Mike Simonsen is the founder and president of real estate analytics firm Altos Research, which has provided national and local real estate data to financial institutions, real estate professionals, and investors across the country for more than 15 years. An expert trendspotter, Mike uses Altos data to identify market shifts months before they hit the headlines.
Available inventory of homes for sale continues to fall at the end of January. This is a combination of very few new listings and a bit of a surprising uptick in demand from buyers. Low supply is helping to buoy prices, which were falling in the 4th quarter.
So the question is: have we already seen the bottom for the housing market, or is this a temporary blip before an inevitable recession hits, or interest rates climb again? Everyone has their view of course, but the early data is pointing towards a stronger-than-expected spring market.
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I’m Mike Simonsen, I’m the founder of Altos Research. Here’s what we know as we wrap up the first month of 2023.
Available inventory of single family homes declined again this week to 466,000. That’s a little bit of a surprise though not entirely unheard of for late January. In pre-pandemic years it was normal for inventory in January to bounce up and down each week in January to settle at the absolute low point for the year during the first week of February before turning higher for the spring buying season. So, that’d be next week’s numbers. Since I’ve been anticipating this year's return to more normal pre-pandemic patterns we would expect the inventory low to hit next week then climb reliably starting in February. Except that this year inventory hasn’t been bouncing, it’s basically just been falling each week. We had one little increase a couple weeks ago. We now have fewer homes on the market than at any time since the end of June last year! In that sense, the inventory curve for the spring of 2023 is starting to look more like the markets of the last two years: very few sellers, and plenty of buyers to gobble up what little is available.
Inventory is 71% higher than it was at the peak of the frenzy last year. More homes, less buyer competition. And last year inventory kept falling until March 5. But Inventory is still 37% lower than it was in January 2020 just before the pandemic. So in summary: inventory is low, it’s not climbing yet for the spring. At least one more week of decline. But if this year starts to act like the pandemic years, then inventory could keep falling through all of February. That would be a surprise, but that’s where we are.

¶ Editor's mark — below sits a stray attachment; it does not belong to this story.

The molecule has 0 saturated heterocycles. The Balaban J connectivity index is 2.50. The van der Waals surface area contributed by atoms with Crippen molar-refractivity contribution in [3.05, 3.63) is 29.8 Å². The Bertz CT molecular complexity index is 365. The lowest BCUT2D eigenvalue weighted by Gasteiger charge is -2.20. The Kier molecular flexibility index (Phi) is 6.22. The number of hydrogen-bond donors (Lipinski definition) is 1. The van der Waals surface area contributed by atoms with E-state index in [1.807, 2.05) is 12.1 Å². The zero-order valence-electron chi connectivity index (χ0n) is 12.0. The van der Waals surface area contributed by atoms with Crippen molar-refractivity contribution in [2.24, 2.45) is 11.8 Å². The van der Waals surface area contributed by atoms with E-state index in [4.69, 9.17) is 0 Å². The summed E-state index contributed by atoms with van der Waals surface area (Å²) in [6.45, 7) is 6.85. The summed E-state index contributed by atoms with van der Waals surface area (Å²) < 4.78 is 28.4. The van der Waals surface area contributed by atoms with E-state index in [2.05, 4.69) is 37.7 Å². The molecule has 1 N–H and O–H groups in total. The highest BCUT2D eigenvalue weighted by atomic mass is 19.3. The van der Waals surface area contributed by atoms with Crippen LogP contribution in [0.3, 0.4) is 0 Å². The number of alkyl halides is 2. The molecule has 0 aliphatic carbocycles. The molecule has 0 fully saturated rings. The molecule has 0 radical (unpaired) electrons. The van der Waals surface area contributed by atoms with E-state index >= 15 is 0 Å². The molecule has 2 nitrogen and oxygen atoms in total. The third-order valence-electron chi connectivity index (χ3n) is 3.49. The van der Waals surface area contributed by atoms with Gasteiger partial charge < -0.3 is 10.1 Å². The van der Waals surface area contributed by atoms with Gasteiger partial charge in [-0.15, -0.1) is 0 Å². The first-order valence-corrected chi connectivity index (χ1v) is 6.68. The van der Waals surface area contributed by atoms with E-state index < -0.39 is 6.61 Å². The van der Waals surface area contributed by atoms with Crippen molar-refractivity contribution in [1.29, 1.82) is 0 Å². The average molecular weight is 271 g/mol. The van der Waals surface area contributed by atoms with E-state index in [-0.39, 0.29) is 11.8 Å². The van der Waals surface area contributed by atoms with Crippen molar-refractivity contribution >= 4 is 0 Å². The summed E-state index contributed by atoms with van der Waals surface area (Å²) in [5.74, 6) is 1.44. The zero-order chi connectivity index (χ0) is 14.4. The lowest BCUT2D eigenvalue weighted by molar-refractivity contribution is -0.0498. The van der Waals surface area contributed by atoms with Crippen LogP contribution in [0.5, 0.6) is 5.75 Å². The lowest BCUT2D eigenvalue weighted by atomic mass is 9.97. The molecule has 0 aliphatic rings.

We can see demand improving as Pendings are up 6% week over week. Pendings are those homes in contract but not yet with a closed sale. There are 30% fewer contracts pending than last year, but that gap is closing as demand picks up from the ice cold 4th quarter. A few weeks ago we had 35% fewer pendings than a year prior - now only 30% fewer. This is evidence that people are buying homes this spring. They’re not just kicking the tires. New pendings are up 16% week over week. It’s January, contracts start to climb. We have only 21% fewer homes going into contract this week. That’s 35% fewer pendings a few weeks ago, 30% fewer now but only 21% fewer new contracts. So that the sales gap between this year and last year is narrowing. Last year the sales rate was so elevated because everyone was rushing to take advantage of the last of the 3% mortgage rates.
In response to surprising home buyer interest and tight supply of available inventory, home prices climbed by 1.2% this week to just under $415,000. It’s not a ton of price strength. It’s not skyrocketing. Again, it’s not like last year. But home prices aren’t falling like we were anticipating as recently as December.
When we talk about home prices holding up, it’s probably best to think about it as “sustaining” rather than home prices rising or falling. The median price of the newly listed homes this week is unchanged from last week at $379,900 and that’s only a couple percent above last year at this time. That’s the light red line on this chart. The median price of those 264,000 homes in contract is just about exactly the same as it was last year. Like a 0% change. So while we see price stability, the year over year comparison is compressing so the annual percentage change in home prices is flat to down for 2023.
We see the demand in the price reductions data too. Because there are buyers out there, and because supply is so limited, the number of homes with price cuts keeps falling. Down to 33.9% of the active market has taken a price cut recently. In this chart each line is a year. You can see 2023 starting at the left end of the chart on a pretty steep down curve. The trajectory looks more like the pandemic than pre-pandemic. In recent years 2019 had the most price reductions because 2018 was a year of rising mortgage rates. 2019 is the blue line here. You can see we’re aiming down there now. I don’t think we’ll get under 30% with price cuts, but the conclusion you can draw here is that home buyers don’t suddenly have easy pickings. The best properties have multiple offers. Anecdotally, those offers I hear are coming in around asking price. These are not bidding wars over asking. Again, it’s price stability rather than rising or falling from here.
This is of course national data and the local markets are behaving very differently from each other right now. If you need to get your local data to your buyers and sellers right now, you should join us at Altos Research. Go to AltosResearch.com and book time with our team to learn how to interpret the market signals for the people who need it most right now. They need you to be the expert for them.
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